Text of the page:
pessimism

noun
pes·si·mism | \ˈpe-sə-ˌmi-zəm also ˈpe-zə- \

Definition of pessimism 

1 : an inclination to emphasize adverse aspects, conditions, and possibilities or to expect the worst possible outcome

2a : the doctrine that reality is essentially evil

b : the doctrine that evil overbalances happiness in life

Examples of pessimism in a Sentence

Although the economy shows signs of improving, a sense of pessimism remains.

Recent Examples on the Web

When times were bad - 1986, 2008 and 2015 - pessimism prevailed. Houston Chronicle, "Competition for top talent keeps pay scale high in oil industry," 13 July 2018 This enormous uncertainty leaves the Drake equation ultimately vulnerable to the optimism or pessimism of whoever wields it. Liv Boeree, Vox, "Why haven’t we found aliens yet?," 3 July 2018 The pessimism spread to most corners of the country’s financial markets, hitting China’s recently resilient currency and commodities including iron ore and rubber. Shen Hong, WSJ, "Chinese Stocks Approach Bear Market as Fears Over Trade Rattle Investors," 19 June 2018 Yet as dire as their fate looks, some flowers bloom amid the gloom, taking the edge off the book’s pessimism. New York Times, "They’re Not ‘Mad Men’ Anymore. But the Ad Business Is Still High Stakes.," 5 June 2018 Perhaps the pessimism at the heart of the song did refer merely to football. Jonathan Wilson, SI.com, "England's World Cup Run, Southgate Represent More for a Nation in Political Upheaval," 12 July 2018 Get our daily newsletter This pessimism should be put in context. The Economist, "Lessons from the rise of strongmen in weak states," 14 June 2018 There is something about market pessimism that endows bears with an aura of wisdom that is not always deserved. The Economist, "Even stockmarket bulls are more cautious than at the start of the year," 12 July 2018 Sure, there remained some of that hard-wired English pessimism: This is infamously a national team with heartbreak baked into the recipe, and Croatia was not going to be an easy out. Jason Gay, WSJ, "A Night on the Verge in London," 11 July 2018

These example sentences are selected automatically from various online news sources to reflect current usage of the word 'pessimism.' Views expressed in the examples do not represent the opinion of Merriam-Webster or its editors. Send us feedback.

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First Known Use of pessimism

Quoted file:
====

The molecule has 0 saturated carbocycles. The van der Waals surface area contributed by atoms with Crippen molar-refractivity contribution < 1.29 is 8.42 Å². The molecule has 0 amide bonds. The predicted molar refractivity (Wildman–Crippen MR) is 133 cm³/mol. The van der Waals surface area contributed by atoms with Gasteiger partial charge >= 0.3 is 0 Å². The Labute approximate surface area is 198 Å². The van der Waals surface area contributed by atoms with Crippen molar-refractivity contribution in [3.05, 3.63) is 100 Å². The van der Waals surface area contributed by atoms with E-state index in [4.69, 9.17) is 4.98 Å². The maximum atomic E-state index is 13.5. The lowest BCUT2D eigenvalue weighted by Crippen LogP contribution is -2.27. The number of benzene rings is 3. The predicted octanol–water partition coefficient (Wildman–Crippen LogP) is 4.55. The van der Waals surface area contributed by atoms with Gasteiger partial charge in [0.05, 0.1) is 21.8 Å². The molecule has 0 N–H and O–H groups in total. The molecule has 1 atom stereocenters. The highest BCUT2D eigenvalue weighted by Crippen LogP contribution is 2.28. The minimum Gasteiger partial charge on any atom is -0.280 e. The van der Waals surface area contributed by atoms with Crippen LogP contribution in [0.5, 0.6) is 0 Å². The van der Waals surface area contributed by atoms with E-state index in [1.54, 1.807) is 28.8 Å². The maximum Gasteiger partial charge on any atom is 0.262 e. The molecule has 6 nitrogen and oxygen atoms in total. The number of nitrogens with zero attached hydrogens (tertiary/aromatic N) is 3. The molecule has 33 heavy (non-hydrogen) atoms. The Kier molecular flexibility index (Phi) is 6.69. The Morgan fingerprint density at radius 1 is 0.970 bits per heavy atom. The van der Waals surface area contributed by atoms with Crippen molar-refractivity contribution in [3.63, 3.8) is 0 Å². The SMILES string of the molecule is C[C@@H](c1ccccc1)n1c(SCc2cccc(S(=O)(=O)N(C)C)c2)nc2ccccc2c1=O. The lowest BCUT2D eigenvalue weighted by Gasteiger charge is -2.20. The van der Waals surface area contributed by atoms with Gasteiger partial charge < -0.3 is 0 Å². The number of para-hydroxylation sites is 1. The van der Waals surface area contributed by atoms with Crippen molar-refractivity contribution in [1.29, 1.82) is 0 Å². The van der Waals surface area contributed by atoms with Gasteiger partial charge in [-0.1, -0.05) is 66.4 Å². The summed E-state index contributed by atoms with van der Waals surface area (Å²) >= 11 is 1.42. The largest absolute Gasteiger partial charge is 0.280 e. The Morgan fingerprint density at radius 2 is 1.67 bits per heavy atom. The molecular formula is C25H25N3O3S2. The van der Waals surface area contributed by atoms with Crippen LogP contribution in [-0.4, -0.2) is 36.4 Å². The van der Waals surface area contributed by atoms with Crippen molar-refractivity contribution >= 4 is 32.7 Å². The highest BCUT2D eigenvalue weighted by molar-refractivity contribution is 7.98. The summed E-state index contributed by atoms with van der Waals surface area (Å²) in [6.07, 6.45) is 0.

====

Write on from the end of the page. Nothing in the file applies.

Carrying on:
1815, in the meaning defined at sense 1

History and Etymology for pessimism

borrowed from French pessimisme, from Latin pessimus "worst" + French -isme -ism, formed by analogy with optimisme optimism; Latin pessimus, probably going back to *pedisamos, derivative (with -isamos, superlative suffix, going back to Italic & Celtic *-ism̥mos) of *ped-, extracted from *ped-tu- "a fall, falling" (whence Latin pessum "to the bottom, to destruction"), verbal noun from an Indo-European base *ped- "step, fall," whence, with varying ablaut grades, Old English gefetan "to fall," Old Church Slavic padǫ, pasti, Sanskrit padyate "(s/he) falls, perishes"

Note: The Indo-European verbal base *ped- is generally taken to be a derivative of the noun *pōd-, ped- "foot"; see foot entry 1.

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Statistics for pessimism

Last Updated

16 Oct 2018

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Time Traveler for pessimism

The first known use of pessimism was in 1815

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More Definitions for pessimism

pessimism

noun

English Language Learners Definition of pessimism

: a feeling or belief that bad things will happen in the future : a feeling or belief that what you hope for will not happen

pessimism

noun
pes·si·mism | \ˈpe-sə-ˌmi-zəm \

Kids Definition of pessimism

: a feeling or belief that things are usually bad or that bad things will happen

pessimism

noun
pes·si·mism | \ˈpes-ə-ˌmiz-əm also ˈpez-\

Medical Definition of pessimism 

: an inclination to emphasize adverse aspects, conditions, and possibilities or to expect the worst possible outcome

Other Words from pessimism

pessimistic \ˌpes-ə-ˈmis-tik also ˌpez- \ adjective

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